You can say that again—and maybe next time I’ll understand you


A few weeks ago Daniel started saying something, and I couldn’t figure out what it was.

He didn’t articulate it clearly, but he said it with absolute satisfaction. And, it came up often enough that I knew it was something very specific—and he assumed we understood.

“Look, guys! A fire engine!” I’d say as we were driving to school.

And Daniel would say it.

“Did anyone see those birds flying over us?” I’d say. “I think they were geese.”

He’d say it again.

At home, I’d offer to pour strawberry yogurt on his dry cereal—his new favorite breakfast—and he’d say the same thing.

I was a bit confused. But I don’t like to ask him to repeat himself. He is so frustrated when he’s not understood. So I smiled and let it go.

Then Christmas came, and Daniel was opening his presents.

“For me?” he would ask sweetly before opening each one. Then he would tear off the wrapping paper. He would beam and say that same phrase.

It sounded like “Juss-uh-I-yike.”

And finally, finally, finally, it clicked.

In a rush of happiness and certainty that we would share in his joy, he was saying, “Just what I like!”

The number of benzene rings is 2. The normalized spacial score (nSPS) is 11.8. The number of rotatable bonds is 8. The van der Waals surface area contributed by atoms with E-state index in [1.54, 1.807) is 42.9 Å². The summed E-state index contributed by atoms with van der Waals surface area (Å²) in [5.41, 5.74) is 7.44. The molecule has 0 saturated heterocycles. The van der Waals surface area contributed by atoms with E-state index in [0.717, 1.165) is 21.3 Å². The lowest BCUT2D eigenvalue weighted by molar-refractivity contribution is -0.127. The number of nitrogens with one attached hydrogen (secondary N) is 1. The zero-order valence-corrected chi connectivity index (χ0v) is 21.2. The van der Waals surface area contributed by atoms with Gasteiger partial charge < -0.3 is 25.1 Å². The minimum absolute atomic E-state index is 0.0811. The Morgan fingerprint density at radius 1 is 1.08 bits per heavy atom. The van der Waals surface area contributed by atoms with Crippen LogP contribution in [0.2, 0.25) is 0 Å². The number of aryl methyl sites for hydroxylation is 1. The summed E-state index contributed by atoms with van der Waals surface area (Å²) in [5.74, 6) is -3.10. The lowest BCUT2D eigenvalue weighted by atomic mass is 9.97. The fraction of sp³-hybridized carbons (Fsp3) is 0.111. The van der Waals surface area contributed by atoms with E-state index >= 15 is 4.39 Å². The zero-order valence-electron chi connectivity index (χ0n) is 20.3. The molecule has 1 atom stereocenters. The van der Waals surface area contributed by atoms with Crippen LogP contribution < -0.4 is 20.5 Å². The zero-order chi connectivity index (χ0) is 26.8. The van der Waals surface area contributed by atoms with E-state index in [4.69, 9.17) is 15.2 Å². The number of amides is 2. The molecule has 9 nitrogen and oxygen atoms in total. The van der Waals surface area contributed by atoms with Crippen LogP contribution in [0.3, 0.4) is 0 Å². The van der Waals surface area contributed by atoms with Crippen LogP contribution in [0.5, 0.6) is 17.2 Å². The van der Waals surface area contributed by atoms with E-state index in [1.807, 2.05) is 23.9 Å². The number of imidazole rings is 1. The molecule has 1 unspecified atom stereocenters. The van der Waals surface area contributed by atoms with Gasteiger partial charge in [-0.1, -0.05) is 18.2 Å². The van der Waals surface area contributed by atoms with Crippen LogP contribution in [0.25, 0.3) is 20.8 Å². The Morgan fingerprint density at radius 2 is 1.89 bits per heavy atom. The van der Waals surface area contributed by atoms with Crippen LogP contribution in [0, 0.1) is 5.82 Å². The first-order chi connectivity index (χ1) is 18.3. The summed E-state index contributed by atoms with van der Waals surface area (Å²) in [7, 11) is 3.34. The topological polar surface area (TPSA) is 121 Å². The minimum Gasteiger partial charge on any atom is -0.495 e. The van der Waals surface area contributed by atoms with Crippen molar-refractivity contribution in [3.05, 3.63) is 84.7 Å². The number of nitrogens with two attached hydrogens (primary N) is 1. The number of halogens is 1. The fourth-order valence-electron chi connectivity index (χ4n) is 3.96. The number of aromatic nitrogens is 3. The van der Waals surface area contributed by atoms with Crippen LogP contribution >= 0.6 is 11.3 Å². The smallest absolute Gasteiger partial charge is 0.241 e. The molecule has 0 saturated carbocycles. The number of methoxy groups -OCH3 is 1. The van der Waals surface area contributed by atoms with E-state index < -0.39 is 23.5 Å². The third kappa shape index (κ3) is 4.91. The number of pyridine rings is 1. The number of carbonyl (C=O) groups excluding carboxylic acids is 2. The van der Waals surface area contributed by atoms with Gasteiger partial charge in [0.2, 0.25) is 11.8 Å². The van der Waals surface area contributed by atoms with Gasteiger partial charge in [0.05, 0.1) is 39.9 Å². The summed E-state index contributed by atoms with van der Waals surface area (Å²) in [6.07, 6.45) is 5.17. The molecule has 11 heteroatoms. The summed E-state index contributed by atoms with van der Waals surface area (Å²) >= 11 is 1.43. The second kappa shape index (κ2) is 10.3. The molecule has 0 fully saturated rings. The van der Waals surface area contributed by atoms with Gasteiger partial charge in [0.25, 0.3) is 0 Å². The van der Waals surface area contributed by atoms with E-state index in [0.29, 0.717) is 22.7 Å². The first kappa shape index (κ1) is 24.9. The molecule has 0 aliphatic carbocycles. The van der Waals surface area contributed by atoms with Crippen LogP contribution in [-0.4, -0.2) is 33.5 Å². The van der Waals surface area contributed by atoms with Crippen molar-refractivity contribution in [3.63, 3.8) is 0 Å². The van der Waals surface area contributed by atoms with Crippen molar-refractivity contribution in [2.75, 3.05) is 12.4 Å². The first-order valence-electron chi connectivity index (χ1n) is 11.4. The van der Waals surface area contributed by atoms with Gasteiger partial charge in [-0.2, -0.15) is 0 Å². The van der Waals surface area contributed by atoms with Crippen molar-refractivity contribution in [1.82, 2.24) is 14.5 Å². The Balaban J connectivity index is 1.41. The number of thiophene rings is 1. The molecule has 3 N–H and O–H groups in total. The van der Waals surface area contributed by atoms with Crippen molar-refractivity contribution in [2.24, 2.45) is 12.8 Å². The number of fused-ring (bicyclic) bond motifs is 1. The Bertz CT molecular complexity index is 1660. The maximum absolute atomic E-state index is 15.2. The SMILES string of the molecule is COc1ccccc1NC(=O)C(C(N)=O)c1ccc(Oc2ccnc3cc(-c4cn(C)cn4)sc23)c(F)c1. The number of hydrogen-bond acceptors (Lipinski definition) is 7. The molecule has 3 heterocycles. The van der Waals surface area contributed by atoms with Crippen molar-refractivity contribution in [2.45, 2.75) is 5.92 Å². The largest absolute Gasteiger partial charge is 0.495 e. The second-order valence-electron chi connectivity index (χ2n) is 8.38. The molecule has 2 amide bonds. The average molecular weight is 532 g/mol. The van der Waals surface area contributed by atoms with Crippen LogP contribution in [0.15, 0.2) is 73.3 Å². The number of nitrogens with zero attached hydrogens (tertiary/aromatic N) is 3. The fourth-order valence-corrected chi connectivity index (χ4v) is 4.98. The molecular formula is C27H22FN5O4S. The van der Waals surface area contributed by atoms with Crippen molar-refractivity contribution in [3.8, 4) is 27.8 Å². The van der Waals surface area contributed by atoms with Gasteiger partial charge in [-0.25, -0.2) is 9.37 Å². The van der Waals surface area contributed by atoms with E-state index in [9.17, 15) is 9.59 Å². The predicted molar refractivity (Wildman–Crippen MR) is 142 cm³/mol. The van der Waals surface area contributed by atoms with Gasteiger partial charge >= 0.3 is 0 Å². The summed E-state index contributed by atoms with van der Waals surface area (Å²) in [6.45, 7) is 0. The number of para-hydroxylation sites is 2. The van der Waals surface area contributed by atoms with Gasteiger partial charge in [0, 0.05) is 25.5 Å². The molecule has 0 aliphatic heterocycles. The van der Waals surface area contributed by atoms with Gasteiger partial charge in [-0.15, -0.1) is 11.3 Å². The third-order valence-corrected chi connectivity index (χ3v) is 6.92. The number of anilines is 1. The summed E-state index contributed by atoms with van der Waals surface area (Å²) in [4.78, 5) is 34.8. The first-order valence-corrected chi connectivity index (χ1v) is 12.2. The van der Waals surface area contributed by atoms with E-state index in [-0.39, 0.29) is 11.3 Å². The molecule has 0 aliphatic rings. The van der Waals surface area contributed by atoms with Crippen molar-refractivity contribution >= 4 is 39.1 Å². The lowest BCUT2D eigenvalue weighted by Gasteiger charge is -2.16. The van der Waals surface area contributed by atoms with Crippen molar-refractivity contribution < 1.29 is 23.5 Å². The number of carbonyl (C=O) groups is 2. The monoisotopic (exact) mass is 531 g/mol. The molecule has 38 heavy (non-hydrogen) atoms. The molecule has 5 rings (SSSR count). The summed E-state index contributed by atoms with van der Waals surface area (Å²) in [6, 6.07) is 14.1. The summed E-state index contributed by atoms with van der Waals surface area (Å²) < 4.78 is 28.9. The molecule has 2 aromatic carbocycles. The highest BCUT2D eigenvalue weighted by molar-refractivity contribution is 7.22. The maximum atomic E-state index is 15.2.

Since then, every time I hear him say it, it makes my heart melt. I find it so humbling that he can find happiness in so many ordinary moments throughout the day. And it made me think about how I talk to God.

So often I am giving Him a list of my hopes and fears for the future, my concern for family and friends with such tremendous needs, and my requests that He give me patience and strength and a way to accomplish more in less time.

But our lives are so full. John and I—and our sons—are so blessed. And I should strive to encounter joy as easily as our 3-year-old. Whether it’s a garbage truck, a flock of honking geese, or a nutritious, delicious meal, experiencing these ordinary, seemingly insignificant moments is what makes life such a treasure.

And so today, and every day, I will try to remember to tell God that this life may be hectic and even a bit stressful at times, but it is also perfectly wonderful.

Daniel’s right.

It is, after all, just what I like.

Catholic Review

The Catholic Review is the official publication of the Archdiocese of Baltimore.